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On the Way   The Rt. Rev. Audrey Scanlan
winding up

 

 

Day Three of our Anti-Racism training with the People’s Institute for Survival and Beyond ended with a service of Holy Eucharist and hopes that our time today was not spent winding up the work, but, really, winding up… for more work and change and hope and reconciliation in our diocese as we work to eliminate (or, “undo,” which seems to be the popular term,) racism.

 

It was quite a journey these three days.  (I like that it was three days-  like other spiritual journeys we have known… Jonah in the big fish, Jesus in the tomb…) I pray that our experience will lead to powerful transformations, as well.

 

As I wrote yesterday, we received a lot of education about the roots of racism in America that have to do with anthropology, colonialism, the doctrine of discovery and our need for domination- and the resultant racism that is the perfect storm of racial prejudice and the (misuse) of institutional and systemic power.

 

Today’s emphasis was on understanding internalized racial oppression, looking at Internalized Racial Inferiority (what’s it really like to be black in America?) and Internalized Racial Superiority.  Thanks to some black folk that I know, and to The Rev. Dr. Kelly Brown Douglas who split me wide open on the topic of racism last winter in a talk that she gave at Messiah College, I had an idea of the things that black and brown mothers and fathers say to their children as they are growing up at their knee.  It was awe-ful to hear the black and brown people in our group have that conversation with us today.  When we got to the conversation about white folk, we discussed everything from fear to deflection, denial, fragility and color-blindedness.  One personal learning that I had today was coming to understand that white “color blindedness” (pretending there is no difference between us) really isn’t as helpful as we think it is.  For the black or brown person who is being regarded by a color-blind white person, it “erases” an foundational part of their identity.  I’ll not lie-  this part of the training made me more uncomfortable than when we started- and on edge a little bit about how I am supposed to be and act with my black friends.

 

We talked about systems in an organization and the places where transformational change takes place.  Guess what?  It’s not at the level of personnel or programs or even among those whom our organization services… (those are places for less durable transactional change) but real, lasting and significant change takes place at the place of organizational structure and the formation of mission, vision and corporate identity.  In the Diocese, that’s the Council of Trustees and Bishop, and our coalescing vision and identity.  And so, if we want to work on undoing or eliminating racism in our diocese, it isn’t going to be with another program… it will come in naming us as an anti-racist diocese in our mission, vision and identity and working to live up to that.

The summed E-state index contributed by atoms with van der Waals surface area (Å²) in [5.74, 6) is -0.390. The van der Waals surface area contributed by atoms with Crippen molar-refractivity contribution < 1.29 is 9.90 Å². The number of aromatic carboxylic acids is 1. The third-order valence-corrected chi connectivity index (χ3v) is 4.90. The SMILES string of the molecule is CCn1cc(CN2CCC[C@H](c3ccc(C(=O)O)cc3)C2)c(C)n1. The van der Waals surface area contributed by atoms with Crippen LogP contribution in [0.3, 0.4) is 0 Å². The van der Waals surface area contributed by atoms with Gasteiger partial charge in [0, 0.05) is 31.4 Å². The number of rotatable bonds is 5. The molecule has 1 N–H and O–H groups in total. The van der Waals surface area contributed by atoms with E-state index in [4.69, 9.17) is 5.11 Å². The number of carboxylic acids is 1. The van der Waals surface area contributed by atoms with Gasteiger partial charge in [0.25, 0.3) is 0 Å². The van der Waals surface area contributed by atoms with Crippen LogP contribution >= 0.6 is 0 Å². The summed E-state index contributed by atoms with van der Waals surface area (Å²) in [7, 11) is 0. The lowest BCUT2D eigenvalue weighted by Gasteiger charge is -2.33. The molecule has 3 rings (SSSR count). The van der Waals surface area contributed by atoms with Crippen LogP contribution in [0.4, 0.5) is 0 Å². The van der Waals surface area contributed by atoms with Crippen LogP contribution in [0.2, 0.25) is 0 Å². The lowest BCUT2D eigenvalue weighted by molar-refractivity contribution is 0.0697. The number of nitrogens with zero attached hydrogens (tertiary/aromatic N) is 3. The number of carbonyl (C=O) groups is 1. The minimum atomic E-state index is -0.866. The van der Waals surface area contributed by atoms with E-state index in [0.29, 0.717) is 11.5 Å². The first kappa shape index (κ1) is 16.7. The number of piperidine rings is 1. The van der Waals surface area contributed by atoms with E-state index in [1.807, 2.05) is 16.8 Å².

Are we there yet?

 

Honestly, I think we have work to do.  Not because we are all for racism-  but because we need to be enlightened (woke!) to what’s going on in this country.

 

We see it on tv.  We hear it from our friends of color. We read about one more unarmed black man in his twenties shot.  And… we don’t know what to do.

 

Those who attended this weekend’s workshop (representatives of diocesan bodies, staff and others) will meet again in a few weeks to unpack this work.  The Eliminating Racism Task Force that gathered us for this training will meet before then to look at a way forward.  One of our trainers recommended a 20-year strategic plan.  It will take that long.

 

I’m glad for the time that we had, and look forward to widening the circle for others to participate.    Please email me if you want “in” on the organizing.

2 thoughts on “winding up”

  1. valerie eckstein says:

    Dear Audrey
    Your blog is so interesting, I wish I,too, could have attended this conference.
    I had never heard of “colour blindedness” in this way. This concept has also troubled me and made me feel uncomfortable. I have so many non-white friends and I certainly do not act differently with them.
    Am I REALLY supposed to?

    Much luv
    Auntie Valerie from Zurich

    1. Audrey Scanlan says:

      HI Valerie- Great to hear from you. I think that all and any of what I learned at the conference is good material to open a conversation with any of my friends- my guess is that the dialogue would be welcome among the people of color in my life. Hope you are well!

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